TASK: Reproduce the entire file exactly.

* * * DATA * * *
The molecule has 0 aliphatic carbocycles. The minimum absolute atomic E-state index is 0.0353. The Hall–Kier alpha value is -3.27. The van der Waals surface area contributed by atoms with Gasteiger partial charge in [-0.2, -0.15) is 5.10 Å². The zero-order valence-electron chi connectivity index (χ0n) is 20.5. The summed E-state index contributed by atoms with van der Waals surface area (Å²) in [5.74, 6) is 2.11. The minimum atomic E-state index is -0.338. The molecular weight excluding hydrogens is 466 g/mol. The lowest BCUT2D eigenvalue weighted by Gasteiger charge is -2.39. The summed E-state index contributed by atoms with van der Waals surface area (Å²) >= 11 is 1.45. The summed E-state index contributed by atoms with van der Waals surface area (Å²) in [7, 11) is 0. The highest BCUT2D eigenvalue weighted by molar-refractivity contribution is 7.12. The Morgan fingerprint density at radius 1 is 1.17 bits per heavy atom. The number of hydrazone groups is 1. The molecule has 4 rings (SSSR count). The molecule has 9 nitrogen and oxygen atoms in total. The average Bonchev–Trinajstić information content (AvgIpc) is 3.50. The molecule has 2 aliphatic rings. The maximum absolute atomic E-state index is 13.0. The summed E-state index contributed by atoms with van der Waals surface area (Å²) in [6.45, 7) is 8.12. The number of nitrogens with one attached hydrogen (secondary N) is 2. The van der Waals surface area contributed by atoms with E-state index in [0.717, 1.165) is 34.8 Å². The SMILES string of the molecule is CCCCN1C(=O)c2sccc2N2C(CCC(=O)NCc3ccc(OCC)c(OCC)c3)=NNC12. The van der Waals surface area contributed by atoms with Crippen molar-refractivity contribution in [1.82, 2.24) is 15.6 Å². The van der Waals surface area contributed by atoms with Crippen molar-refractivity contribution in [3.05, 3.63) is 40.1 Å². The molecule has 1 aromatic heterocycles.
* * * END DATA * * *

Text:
The molecule has 0 aliphatic carbocycles. The minimum absolute atomic E-state index is 0.0353. The Hall–Kier alpha value is -3.27. The van der Waals surface area contributed by atoms with Gasteiger partial charge in [-0.2, -0.15) is 5.10 Å². The zero-order valence-electron chi connectivity index (χ0n) is 20.5. The summed E-state index contributed by atoms with van der Waals surface area (Å²) in [5.74, 6) is 2.11. The minimum atomic E-state index is -0.338. The molecular weight excluding hydrogens is 466 g/mol. The lowest BCUT2D eigenvalue weighted by Gasteiger charge is -2.39. The summed E-state index contributed by atoms with van der Waals surface area (Å²) >= 11 is 1.45. The summed E-state index contributed by atoms with van der Waals surface area (Å²) in [7, 11) is 0. The highest BCUT2D eigenvalue weighted by molar-refractivity contribution is 7.12. The Morgan fingerprint density at radius 1 is 1.17 bits per heavy atom. The number of hydrazone groups is 1. The molecule has 4 rings (SSSR count). The molecule has 9 nitrogen and oxygen atoms in total. The average Bonchev–Trinajstić information content (AvgIpc) is 3.50. The molecule has 2 aliphatic rings. The maximum absolute atomic E-state index is 13.0. The summed E-state index contributed by atoms with van der Waals surface area (Å²) in [6.45, 7) is 8.12. The number of nitrogens with one attached hydrogen (secondary N) is 2. The van der Waals surface area contributed by atoms with E-state index in [0.717, 1.165) is 34.8 Å². The SMILES string of the molecule is CCCCN1C(=O)c2sccc2N2C(CCC(=O)NCc3ccc(OCC)c(OCC)c3)=NNC12. The van der Waals surface area contributed by atoms with Crippen molar-refractivity contribution in [1.82, 2.24) is 15.6 Å². The van der Waals surface area contributed by atoms with Crippen molar-refractivity contribution in [3.05, 3.63) is 40.1 Å². The molecule has 1 aromatic heterocycles.